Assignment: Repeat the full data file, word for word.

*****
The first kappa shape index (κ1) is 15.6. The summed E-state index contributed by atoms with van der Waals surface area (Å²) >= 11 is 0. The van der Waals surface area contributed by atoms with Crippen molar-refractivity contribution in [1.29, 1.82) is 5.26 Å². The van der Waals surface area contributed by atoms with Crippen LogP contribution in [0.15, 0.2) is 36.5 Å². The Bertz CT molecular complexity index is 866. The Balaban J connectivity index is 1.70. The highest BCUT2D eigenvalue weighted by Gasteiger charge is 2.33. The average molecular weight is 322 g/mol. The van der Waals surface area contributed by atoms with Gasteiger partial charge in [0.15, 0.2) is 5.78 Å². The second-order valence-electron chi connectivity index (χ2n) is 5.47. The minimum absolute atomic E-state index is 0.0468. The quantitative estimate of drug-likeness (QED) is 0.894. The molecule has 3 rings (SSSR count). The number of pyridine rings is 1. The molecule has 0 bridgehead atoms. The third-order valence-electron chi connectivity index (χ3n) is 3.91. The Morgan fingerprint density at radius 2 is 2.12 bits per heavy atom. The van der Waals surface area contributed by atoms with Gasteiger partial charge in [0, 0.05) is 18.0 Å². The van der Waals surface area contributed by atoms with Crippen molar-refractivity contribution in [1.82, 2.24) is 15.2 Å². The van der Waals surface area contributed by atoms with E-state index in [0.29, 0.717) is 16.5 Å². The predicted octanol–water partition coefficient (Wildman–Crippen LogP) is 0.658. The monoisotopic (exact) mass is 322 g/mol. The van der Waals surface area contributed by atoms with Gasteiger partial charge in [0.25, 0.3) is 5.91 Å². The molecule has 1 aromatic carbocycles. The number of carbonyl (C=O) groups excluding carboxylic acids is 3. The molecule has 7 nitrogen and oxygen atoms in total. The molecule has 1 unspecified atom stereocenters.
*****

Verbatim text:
The first kappa shape index (κ1) is 15.6. The summed E-state index contributed by atoms with van der Waals surface area (Å²) >= 11 is 0. The van der Waals surface area contributed by atoms with Crippen molar-refractivity contribution in [1.29, 1.82) is 5.26 Å². The van der Waals surface area contributed by atoms with Crippen LogP contribution in [0.15, 0.2) is 36.5 Å². The Bertz CT molecular complexity index is 866. The Balaban J connectivity index is 1.70. The highest BCUT2D eigenvalue weighted by Gasteiger charge is 2.33. The average molecular weight is 322 g/mol. The van der Waals surface area contributed by atoms with Gasteiger partial charge in [0.15, 0.2) is 5.78 Å². The second-order valence-electron chi connectivity index (χ2n) is 5.47. The minimum absolute atomic E-state index is 0.0468. The quantitative estimate of drug-likeness (QED) is 0.894. The molecule has 3 rings (SSSR count). The number of pyridine rings is 1. The molecule has 0 bridgehead atoms. The third-order valence-electron chi connectivity index (χ3n) is 3.91. The Morgan fingerprint density at radius 2 is 2.12 bits per heavy atom. The van der Waals surface area contributed by atoms with Gasteiger partial charge in [0, 0.05) is 18.0 Å². The van der Waals surface area contributed by atoms with Crippen molar-refractivity contribution in [1.82, 2.24) is 15.2 Å². The van der Waals surface area contributed by atoms with E-state index in [0.29, 0.717) is 16.5 Å². The predicted octanol–water partition coefficient (Wildman–Crippen LogP) is 0.658. The monoisotopic (exact) mass is 322 g/mol. The van der Waals surface area contributed by atoms with Gasteiger partial charge in [0.25, 0.3) is 5.91 Å². The molecule has 1 aromatic carbocycles. The number of carbonyl (C=O) groups excluding carboxylic acids is 3. The molecule has 7 nitrogen and oxygen atoms in total. The molecule has 1 unspecified atom stereocenters.